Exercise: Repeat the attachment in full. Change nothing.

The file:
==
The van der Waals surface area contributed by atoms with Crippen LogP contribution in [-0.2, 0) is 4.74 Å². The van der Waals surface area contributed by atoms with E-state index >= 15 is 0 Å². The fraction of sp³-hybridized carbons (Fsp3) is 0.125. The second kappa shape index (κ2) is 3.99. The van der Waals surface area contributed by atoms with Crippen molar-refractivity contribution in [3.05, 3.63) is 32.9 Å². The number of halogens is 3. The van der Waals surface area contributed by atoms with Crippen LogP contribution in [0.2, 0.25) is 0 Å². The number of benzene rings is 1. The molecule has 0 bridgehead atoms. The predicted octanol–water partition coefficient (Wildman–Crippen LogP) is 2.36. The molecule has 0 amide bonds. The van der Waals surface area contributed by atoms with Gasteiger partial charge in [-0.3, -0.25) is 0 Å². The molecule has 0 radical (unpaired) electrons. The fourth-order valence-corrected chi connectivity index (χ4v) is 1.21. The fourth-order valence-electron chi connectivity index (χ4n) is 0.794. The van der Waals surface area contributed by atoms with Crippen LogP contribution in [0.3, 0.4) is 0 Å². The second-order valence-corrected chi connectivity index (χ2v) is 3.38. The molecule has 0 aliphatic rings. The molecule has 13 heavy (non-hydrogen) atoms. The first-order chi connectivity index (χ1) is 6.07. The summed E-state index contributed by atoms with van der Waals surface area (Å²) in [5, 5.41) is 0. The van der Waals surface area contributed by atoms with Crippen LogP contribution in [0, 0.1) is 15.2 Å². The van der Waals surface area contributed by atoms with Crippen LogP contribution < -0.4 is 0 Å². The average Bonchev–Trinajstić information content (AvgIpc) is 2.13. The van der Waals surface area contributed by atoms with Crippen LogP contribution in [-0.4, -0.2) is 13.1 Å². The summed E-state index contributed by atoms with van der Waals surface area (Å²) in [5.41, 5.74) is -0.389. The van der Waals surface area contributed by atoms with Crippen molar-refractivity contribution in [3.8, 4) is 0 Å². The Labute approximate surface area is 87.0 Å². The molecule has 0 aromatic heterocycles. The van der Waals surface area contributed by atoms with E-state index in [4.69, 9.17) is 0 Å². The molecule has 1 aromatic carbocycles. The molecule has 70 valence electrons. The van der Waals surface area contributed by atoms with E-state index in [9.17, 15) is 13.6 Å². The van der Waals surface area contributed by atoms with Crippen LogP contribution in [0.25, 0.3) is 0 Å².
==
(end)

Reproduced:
The van der Waals surface area contributed by atoms with Crippen LogP contribution in [-0.2, 0) is 4.74 Å². The van der Waals surface area contributed by atoms with E-state index >= 15 is 0 Å². The fraction of sp³-hybridized carbons (Fsp3) is 0.125. The second kappa shape index (κ2) is 3.99. The van der Waals surface area contributed by atoms with Crippen molar-refractivity contribution in [3.05, 3.63) is 32.9 Å². The number of halogens is 3. The van der Waals surface area contributed by atoms with Crippen LogP contribution in [0.2, 0.25) is 0 Å². The number of benzene rings is 1. The molecule has 0 bridgehead atoms. The predicted octanol–water partition coefficient (Wildman–Crippen LogP) is 2.36. The molecule has 0 amide bonds. The van der Waals surface area contributed by atoms with Gasteiger partial charge in [-0.3, -0.25) is 0 Å². The molecule has 0 radical (unpaired) electrons. The fourth-order valence-corrected chi connectivity index (χ4v) is 1.21. The fourth-order valence-electron chi connectivity index (χ4n) is 0.794. The van der Waals surface area contributed by atoms with Crippen LogP contribution in [0.3, 0.4) is 0 Å². The second-order valence-corrected chi connectivity index (χ2v) is 3.38. The molecule has 0 aliphatic rings. The molecule has 13 heavy (non-hydrogen) atoms. The first-order chi connectivity index (χ1) is 6.07. The summed E-state index contributed by atoms with van der Waals surface area (Å²) in [5, 5.41) is 0. The van der Waals surface area contributed by atoms with Crippen LogP contribution in [0, 0.1) is 15.2 Å². The van der Waals surface area contributed by atoms with Crippen LogP contribution < -0.4 is 0 Å². The average Bonchev–Trinajstić information content (AvgIpc) is 2.13. The van der Waals surface area contributed by atoms with Crippen LogP contribution in [-0.4, -0.2) is 13.1 Å². The summed E-state index contributed by atoms with van der Waals surface area (Å²) in [5.41, 5.74) is -0.389. The van der Waals surface area contributed by atoms with Crippen molar-refractivity contribution in [3.8, 4) is 0 Å². The Labute approximate surface area is 87.0 Å². The molecule has 0 aromatic heterocycles. The van der Waals surface area contributed by atoms with E-state index in [4.69, 9.17) is 0 Å². The molecule has 1 aromatic carbocycles. The molecule has 70 valence electrons. The van der Waals surface area contributed by atoms with E-state index in [9.17, 15) is 13.6 Å². The van der Waals surface area contributed by atoms with Crippen LogP contribution in [0.25, 0.3) is 0 Å².